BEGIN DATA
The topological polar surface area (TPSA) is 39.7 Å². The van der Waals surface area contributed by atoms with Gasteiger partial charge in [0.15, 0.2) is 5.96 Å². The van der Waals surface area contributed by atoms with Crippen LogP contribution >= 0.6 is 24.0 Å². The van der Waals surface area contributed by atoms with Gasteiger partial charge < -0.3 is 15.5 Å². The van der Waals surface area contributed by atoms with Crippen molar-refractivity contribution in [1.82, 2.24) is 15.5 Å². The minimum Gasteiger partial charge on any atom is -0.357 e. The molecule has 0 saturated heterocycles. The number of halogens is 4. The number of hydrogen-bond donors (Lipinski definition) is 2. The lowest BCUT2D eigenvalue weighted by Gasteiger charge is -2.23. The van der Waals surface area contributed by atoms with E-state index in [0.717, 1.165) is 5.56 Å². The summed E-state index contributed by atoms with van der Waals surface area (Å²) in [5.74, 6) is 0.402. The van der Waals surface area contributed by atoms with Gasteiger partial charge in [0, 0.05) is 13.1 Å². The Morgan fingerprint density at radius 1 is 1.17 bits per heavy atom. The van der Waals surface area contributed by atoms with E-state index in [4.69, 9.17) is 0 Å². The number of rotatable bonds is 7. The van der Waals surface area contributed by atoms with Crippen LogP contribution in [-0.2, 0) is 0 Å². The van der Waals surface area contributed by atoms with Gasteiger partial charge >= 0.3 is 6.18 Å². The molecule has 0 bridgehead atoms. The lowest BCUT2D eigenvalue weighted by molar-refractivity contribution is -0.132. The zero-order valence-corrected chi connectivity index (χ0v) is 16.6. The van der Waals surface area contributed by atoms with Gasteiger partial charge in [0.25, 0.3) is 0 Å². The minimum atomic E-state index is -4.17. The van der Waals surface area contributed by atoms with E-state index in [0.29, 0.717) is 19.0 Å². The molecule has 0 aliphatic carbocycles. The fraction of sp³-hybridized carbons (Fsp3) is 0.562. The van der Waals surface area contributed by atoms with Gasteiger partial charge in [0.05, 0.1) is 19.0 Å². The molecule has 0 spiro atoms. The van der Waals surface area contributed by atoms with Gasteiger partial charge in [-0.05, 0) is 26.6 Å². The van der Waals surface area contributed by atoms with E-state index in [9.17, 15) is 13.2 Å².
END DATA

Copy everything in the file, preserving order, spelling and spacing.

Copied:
The topological polar surface area (TPSA) is 39.7 Å². The van der Waals surface area contributed by atoms with Gasteiger partial charge in [0.15, 0.2) is 5.96 Å². The van der Waals surface area contributed by atoms with Crippen LogP contribution >= 0.6 is 24.0 Å². The van der Waals surface area contributed by atoms with Gasteiger partial charge < -0.3 is 15.5 Å². The van der Waals surface area contributed by atoms with Crippen molar-refractivity contribution in [1.82, 2.24) is 15.5 Å². The minimum Gasteiger partial charge on any atom is -0.357 e. The molecule has 0 saturated heterocycles. The number of halogens is 4. The number of hydrogen-bond donors (Lipinski definition) is 2. The lowest BCUT2D eigenvalue weighted by Gasteiger charge is -2.23. The van der Waals surface area contributed by atoms with E-state index in [0.717, 1.165) is 5.56 Å². The summed E-state index contributed by atoms with van der Waals surface area (Å²) in [5.74, 6) is 0.402. The van der Waals surface area contributed by atoms with Gasteiger partial charge in [0, 0.05) is 13.1 Å². The Morgan fingerprint density at radius 1 is 1.17 bits per heavy atom. The van der Waals surface area contributed by atoms with E-state index in [4.69, 9.17) is 0 Å². The number of rotatable bonds is 7. The van der Waals surface area contributed by atoms with Crippen LogP contribution in [-0.2, 0) is 0 Å². The van der Waals surface area contributed by atoms with Gasteiger partial charge >= 0.3 is 6.18 Å². The molecule has 0 bridgehead atoms. The lowest BCUT2D eigenvalue weighted by molar-refractivity contribution is -0.132. The zero-order valence-corrected chi connectivity index (χ0v) is 16.6. The van der Waals surface area contributed by atoms with Gasteiger partial charge in [0.25, 0.3) is 0 Å². The minimum atomic E-state index is -4.17. The van der Waals surface area contributed by atoms with E-state index in [0.29, 0.717) is 19.0 Å². The molecule has 0 aliphatic carbocycles. The fraction of sp³-hybridized carbons (Fsp3) is 0.562. The van der Waals surface area contributed by atoms with Gasteiger partial charge in [0.05, 0.1) is 19.0 Å². The molecule has 0 spiro atoms. The van der Waals surface area contributed by atoms with Gasteiger partial charge in [-0.05, 0) is 26.6 Å². The van der Waals surface area contributed by atoms with E-state index in [9.17, 15) is 13.2 Å².